Peer Mentoring Opportunities for Looked After Children and Care Leavers

This report and its recommendations are the result of a small project exploring services offering and

research around peer mentoring and how such practice could be developed to improve outcomes for Looked After Children and Care Leavers in Scotland.


The following brief notes are intended to provide some direction when establishing a peer mentoring project or programme. It is not suggested that this is an exhaustive list but it should be recognised that some aspects of planning and management are likely to require extra attention when considering the development of peer mentoring opportunities for Looked After Children and/or Care Leavers.

1) Dedicated coordinator/staff time - this is a resource intensive strategy and will require realistic staff resources to manage any project safely and effectively.

2) Purpose, aims and objectives-as with any project these require to be clear from the outset. The use of terminology without clear definitions could cause difficulties with evaluation and may raise unrealistic expectations for peer mentor and/or mentee.

3) Budget/finances-staffing costs will only be part of the budget required.

a. Project needs to ensure sufficient budget to cover peer mentor/volunteer costs e.g. travel, subsistence, training etc.
b. Petty cash system requires to work effectively to meet the needs of the mentors/volunteers when recouping expenses
c. Consideration should be given to having the facility to provide cash in advance (to ensure that potential mentors are not precluded from involvement due to financial circumstances)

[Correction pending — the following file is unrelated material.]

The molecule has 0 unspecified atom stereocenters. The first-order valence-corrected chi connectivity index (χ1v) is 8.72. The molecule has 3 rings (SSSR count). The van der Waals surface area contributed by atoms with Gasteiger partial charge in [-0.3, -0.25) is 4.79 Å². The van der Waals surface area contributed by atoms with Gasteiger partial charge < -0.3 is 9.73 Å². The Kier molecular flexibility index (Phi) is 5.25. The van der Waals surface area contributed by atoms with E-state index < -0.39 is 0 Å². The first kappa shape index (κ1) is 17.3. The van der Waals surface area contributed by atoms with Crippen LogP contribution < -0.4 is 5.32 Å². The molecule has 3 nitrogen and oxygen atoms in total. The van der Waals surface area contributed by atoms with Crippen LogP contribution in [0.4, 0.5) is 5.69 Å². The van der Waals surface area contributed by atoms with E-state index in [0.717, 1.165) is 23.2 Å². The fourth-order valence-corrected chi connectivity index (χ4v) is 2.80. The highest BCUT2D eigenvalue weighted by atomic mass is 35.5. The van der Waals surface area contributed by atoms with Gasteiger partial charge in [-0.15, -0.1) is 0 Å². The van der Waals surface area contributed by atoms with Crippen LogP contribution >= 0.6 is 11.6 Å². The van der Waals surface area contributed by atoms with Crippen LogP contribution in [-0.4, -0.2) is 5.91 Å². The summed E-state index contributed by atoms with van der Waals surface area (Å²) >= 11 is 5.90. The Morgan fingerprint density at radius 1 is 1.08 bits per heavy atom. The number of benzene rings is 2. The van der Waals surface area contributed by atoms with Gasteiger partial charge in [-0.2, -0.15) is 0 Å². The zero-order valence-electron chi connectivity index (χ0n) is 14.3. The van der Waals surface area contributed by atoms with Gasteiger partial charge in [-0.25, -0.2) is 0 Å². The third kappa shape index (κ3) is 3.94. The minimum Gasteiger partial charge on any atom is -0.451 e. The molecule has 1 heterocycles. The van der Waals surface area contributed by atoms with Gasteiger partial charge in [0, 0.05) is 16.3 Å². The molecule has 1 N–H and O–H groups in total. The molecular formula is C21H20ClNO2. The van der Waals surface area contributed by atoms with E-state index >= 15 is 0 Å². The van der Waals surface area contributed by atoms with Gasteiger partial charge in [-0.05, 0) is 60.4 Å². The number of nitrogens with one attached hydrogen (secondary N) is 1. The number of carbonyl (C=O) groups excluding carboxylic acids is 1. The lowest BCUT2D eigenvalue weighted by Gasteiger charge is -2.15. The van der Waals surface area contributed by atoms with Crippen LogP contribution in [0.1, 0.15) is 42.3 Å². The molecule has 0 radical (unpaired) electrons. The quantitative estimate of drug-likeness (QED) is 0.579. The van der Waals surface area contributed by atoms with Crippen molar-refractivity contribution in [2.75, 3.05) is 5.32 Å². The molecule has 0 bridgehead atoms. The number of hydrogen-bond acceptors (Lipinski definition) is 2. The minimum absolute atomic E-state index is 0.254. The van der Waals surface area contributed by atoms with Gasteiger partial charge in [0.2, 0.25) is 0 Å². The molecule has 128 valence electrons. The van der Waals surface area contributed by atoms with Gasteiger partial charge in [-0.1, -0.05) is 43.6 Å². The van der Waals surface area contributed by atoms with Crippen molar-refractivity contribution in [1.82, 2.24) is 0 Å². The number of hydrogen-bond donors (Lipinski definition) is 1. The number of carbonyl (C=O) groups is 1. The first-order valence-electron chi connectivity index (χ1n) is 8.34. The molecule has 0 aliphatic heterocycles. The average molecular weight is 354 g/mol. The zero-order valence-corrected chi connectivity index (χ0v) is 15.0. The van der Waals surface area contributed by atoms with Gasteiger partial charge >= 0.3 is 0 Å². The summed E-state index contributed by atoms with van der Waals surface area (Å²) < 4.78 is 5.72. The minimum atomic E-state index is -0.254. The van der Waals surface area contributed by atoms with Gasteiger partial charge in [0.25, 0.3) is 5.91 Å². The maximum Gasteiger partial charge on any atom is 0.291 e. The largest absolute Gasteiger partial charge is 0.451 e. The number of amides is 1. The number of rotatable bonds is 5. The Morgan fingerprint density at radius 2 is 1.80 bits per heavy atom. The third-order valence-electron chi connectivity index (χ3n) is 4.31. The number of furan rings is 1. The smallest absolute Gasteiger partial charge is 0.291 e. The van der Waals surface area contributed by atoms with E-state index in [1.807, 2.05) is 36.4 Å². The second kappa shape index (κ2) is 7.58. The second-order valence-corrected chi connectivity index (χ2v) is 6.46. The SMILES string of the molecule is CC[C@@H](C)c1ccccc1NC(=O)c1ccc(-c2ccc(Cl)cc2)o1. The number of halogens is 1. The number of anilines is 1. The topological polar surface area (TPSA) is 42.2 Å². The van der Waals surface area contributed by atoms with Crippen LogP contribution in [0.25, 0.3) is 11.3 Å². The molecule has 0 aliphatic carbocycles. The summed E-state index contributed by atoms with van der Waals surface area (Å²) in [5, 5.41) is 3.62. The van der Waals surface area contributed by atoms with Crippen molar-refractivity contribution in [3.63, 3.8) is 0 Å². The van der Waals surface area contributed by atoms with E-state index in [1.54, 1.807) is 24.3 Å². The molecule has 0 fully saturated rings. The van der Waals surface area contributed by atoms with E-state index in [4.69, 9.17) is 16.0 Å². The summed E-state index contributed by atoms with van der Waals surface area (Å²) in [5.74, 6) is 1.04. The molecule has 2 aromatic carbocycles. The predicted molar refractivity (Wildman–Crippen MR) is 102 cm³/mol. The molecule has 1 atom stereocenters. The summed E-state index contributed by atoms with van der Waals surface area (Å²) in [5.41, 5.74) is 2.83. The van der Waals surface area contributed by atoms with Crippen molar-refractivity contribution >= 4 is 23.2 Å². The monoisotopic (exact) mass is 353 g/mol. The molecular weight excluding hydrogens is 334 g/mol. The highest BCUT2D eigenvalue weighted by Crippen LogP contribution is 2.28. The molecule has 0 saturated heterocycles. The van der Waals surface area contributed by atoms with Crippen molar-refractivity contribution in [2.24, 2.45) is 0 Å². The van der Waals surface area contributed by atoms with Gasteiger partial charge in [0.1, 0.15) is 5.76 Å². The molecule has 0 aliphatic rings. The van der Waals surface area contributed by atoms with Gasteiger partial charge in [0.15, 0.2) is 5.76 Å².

4) Selection process - this should be a 2-way process which enables any potential mentor to understand the expectations and responsibilities of the peer mentoring role.

a. Project needs to provide information to explain its purpose and the role/remit of the peer mentor
b. Potential peer mentor should complete an application form
c. A face-to-face interview/discussion must take place
d. An application must be made to the Protection of Vulnerable Groups scheme (PVG)

5) Training programme - see appendix 3 for suggested content

6) Matching process-again this should be a 2-way process, including

a. Consideration of issues such as gender, locality, confidentiality, personal profile, interests etc
b. Risk assessment and risk management
c. Introductions - should be supported by staff
d. Contract - frequency of meeting/contact, goals/targets for relationship, duration of mentoring relationship (as appropriate), review timescales, evaluation

7) Support mechanisms - these include both practical and personal

a. Provision of mobile phones, access to venues as appropriate, expenses payments etc
b. Personal safety issues - "check in" procedures, communication channels
c. Supervision - feedback and recording, training and developmental needs

8) Review Process

a. Both parties must have the opportunity to review the contract/ relationship as agreed
b. A procedure should be established to enable reporting/review of any concerns raised by either party at any time during their relationship

9) Endings

a. Clarity of this is crucial for both parties and should be acknowledged by "formal" review. The ending of the relationship can also be marked by a celebration of achievement, certificate and/or occasion/event.

10) Evaluation - this is required both for the project/programme and for each individual peer mentoring relationship but with reference to the latter:

a. How and when this will happen needs to be agreed at the outset and included in peer mentoring contract
b. Baselines need to be established at the outset to ensure that targets or goals can be monitored and evaluated with progress recognised and recorded.


Email: Eliza Brush

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